The WHS Act places the primary health and safety duty on a person conducting a business (or undertaking). Section 27 of the model WHS Act places that duty on senior individuals, (described as officers) to require them to take reasonable steps to support a health and safety culture, ensure accountability, allocation of resources and development of appropriate policies.
Lack of compliance can result in significant fines and even prison sentences. Individuals including senior managers can now be prosecuted as well as the local government authority. In local government the senior individuals exclude Councillors, however can include all other levels of management involved in decision making.
Penalties for non-compliance have increased. A tiered regime of penalties has been introduced, with a maximum penalty, for the most serious breaches, of $3 million for a corporation and $600,000 and/or five years’ imprisonment for individuals.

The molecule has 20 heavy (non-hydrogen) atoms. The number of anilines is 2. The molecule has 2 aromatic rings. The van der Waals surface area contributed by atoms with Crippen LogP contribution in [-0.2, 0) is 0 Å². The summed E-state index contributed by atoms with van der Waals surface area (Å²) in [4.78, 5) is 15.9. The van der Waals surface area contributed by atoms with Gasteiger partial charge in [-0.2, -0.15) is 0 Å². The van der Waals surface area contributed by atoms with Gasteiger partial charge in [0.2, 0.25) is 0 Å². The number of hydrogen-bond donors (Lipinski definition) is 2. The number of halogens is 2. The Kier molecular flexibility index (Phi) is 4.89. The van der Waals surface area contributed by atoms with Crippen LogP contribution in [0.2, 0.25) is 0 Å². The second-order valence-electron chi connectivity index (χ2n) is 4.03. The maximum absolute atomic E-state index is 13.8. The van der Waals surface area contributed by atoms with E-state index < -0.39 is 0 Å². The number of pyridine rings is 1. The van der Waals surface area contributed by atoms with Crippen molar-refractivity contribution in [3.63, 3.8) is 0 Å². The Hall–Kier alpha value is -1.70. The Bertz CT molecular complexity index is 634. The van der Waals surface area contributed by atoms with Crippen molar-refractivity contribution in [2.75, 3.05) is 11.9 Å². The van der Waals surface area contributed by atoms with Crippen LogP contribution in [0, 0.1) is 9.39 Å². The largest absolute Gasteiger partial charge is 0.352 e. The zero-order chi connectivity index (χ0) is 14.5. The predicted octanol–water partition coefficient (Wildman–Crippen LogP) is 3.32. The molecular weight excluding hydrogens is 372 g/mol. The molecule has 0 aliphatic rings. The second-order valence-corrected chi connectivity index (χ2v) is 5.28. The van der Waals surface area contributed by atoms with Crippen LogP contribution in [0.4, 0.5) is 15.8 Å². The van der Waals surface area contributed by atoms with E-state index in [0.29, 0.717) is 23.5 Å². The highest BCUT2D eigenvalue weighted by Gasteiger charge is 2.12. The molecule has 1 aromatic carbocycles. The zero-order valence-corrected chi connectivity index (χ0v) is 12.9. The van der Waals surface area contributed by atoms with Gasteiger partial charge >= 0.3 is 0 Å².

Where do the laws apply?
The following states and territories now use harmonised WHS legislation instead of previous OH&S laws:
• Australian Capital Territory
• The Commonwealth of Australia
• New South Wales
• Northern Territory
• South Australia
Western Australia is also close to adopting the harmonised WHS legislation
How do I comply?
In short, the key is to understand hazards and have processes to ensure hazards are managed in a systematic way. One strategy adopted by a number of local government authorities is to implement consistent and sustainable processes through the use of safety management software.
Software tools like myosh contain mobile offerings which allow all staff and contractors to log incidents and hazards using their mobile phones. Senior managers should be able to view reports to determine how they are performing. Complying requires making software a part of the normal day to day operations.
By Adrian Manessis